When I started caring for my hedges, I was concerned that some of my plants were dying or in terrible shape. Thankfully, with occasional bursts of hard love over a couple of years I was able to restore them to their former glory.
By pruning out dead or diseased growth, regular watering and feeding and with a thick layer of mulch and compost, it is possible to nurture your hedge plants back to good health. And that is a wonderful thing to achieve.
What Causes A Dying Hedge?
In many ways this is a broad question about the all encompassing mortality of life itself, but if we drill down a bit, there are a few reasons why your hedges might be dying:
- pH Soil Balance
- Water Levels
- Lack of Nutrients
Plants are living things and are as prone to disease as the rest of us. Many species of plant have diseases that are specific to them and if you know what your hedges are, it doesn’t take much research to discover the best medicines to counter the effects. If you start to see leaf discolouration that spreads through the plant, that’s often a clear sign that something is taking hold. For example, privet hedges are particularly susceptible to honey fungus that attacks the roots of the plant.
Older plants and weaker plants will be more likely to be affected by disease; if you’ve gotten to grips with existing issues, your continued care should be sufficient preventative medicine from thereon.
How To Treat Disease
Depending on the extent of the disease you may need to take dramatic steps to halt the damage. Be prepared to do hard pruning to cut back diseased areas, but make sure to do this during Spring or Autumn to give your plant time to recover in harmony with the seasons.
If the disease is deeply ingrained you may need to consider removing the plant and replacing it with something new – a hard decision to make, but the best long term solution to prevent a recurring problem.
There is nothing that an insect likes more than a dark, dense plant environment where it can eat and breed to it’s heart’s content. Infestations are common and can often be seasonal; over time you will come to understand when the insects are most prevalent so you can take steps to deal with them.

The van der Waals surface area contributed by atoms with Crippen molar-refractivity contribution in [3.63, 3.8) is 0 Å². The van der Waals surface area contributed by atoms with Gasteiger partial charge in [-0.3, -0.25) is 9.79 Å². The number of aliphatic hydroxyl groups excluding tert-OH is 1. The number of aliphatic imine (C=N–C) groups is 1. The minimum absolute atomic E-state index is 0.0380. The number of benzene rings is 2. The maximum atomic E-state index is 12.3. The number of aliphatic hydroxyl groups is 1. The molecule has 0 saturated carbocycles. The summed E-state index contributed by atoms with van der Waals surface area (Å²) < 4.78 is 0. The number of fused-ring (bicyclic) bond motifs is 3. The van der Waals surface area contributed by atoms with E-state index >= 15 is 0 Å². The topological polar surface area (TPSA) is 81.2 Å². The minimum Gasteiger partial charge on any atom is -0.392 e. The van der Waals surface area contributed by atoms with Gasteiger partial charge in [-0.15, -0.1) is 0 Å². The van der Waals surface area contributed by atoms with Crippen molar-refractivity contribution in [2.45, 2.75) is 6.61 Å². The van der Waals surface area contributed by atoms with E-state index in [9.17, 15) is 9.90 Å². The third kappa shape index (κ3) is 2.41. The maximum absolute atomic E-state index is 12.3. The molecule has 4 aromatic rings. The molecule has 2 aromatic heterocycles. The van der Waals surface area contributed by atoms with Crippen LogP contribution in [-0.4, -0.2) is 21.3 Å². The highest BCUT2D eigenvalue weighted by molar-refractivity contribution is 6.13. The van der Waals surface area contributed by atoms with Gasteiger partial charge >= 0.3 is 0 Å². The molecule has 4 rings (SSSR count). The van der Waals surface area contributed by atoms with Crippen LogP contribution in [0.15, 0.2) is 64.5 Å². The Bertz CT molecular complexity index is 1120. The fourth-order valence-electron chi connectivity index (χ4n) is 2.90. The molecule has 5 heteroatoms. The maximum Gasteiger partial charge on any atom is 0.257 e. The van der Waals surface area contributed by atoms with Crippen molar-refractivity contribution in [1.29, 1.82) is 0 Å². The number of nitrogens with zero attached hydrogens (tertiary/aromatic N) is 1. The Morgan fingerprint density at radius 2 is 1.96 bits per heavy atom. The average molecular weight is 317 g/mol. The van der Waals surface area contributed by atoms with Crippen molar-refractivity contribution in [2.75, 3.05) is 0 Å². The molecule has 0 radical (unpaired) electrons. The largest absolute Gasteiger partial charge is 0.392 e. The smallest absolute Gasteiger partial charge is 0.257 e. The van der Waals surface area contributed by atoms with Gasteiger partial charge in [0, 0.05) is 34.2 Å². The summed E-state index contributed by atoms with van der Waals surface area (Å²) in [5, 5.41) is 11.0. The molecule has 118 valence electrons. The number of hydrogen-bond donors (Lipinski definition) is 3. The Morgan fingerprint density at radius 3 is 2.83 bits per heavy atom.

- Weevils are tiny beetles that can be particularly problematic if they make it into your home.
- Spider Mites can be identified by their “webs” that are spun to protect their eggs.
- Scale Insects can be identified by the waxy covering that protects their bodies, which looks much like a fish-scale, hence their name!
- Mealy bugs prefer warmer environments such as greenhouses and indoor plants.
How To Treat Insect Infestations
There are a few common methods for tackling insect issues:
- Insecticides – not the coolest option these days for the general damage that they can cause to the surrounding ecosystem.
- Soapy Water – you’d be surprised how effective a bit of soapy water and then some water pressure can be in removing unwanted tenants from your topiary!
- Nematodes – the biological solution involves using microscopic worms to kill off the insects, and there are many types of nematode to suit all enemies. Not the cheapest solution but arguably the most natural.
pH Soil Balance
If you’re starting out with hedges, it is important to understand the pH balance of your soil (acid or alkaline) to ensure that your plant has the ability to get the nutrients it needs. The ideal neutral balance is a pH level of 7.0, and by using a simple testing kit you can assess your levels and apply the relevant adjustments.
How To Treat pH imbalances
- If you have acidic soil, with a pH level of 0-6, you can use lime (the stone, not the fruit) or wood ash to raise the levels. Working these materials into the soil and then wait for three months before testing again.
- If you have alkaline soil, with a pH level of 8-14 there are more solutions available, including sulphur and peat, but the simplest approach is to use good mulches or composts.
The underground water levels in your gardens may be hard to gauge, but your plants can be affected by drainage, for better or worse. Insufficient drainage and they can drown and if the water drains too quickly they can starve.
How To Treat Drainage Issues
- If your ground is waterlogged, you can add sandy soil to the immediate area, digging close to the plant with care, to improve the water flow.
- If your ground is draining too quickly, the same approach but with compost can increase the water retention in the immediate area.
Occasional Effort Gets Results
The key to reviving a dying hedge is regular attention over a long time span. Your initial attempts to address the issues might require some hard work, particularly if you have to prune a lot of the plant, or even replace them, and making changes to the soil structure to deal with drainage will get you sweating.
But once the emergency surgery has happened, the long term rehab of your plants just requires the occasional bit of care and attention and plenty of time. Plants want to grow and if you’ve tackled the problem, they will respond well. A dying hedge can soon turn into a hedge full of new shoots and growth, and if these are protected from the elements, over time they will bloom into robust branches and leaves. The timing of your work is important and you should refer to plant specific guidance as required.
As with most gardening projects, you should be prepared to take time with the recovery process, but within a year or two, your plants should recover and the depressing sight of a dying hedge will be replaced by the deep satisfaction of a well kept, healthy plant that will be a companion in your garden for many years to come.
It will be a journey for both you and the plant, but the emotional benefit of helping your garden to thrive will nurture your soul while it smartens your surroundings, and that, my friends, is a goal worth fighting for.
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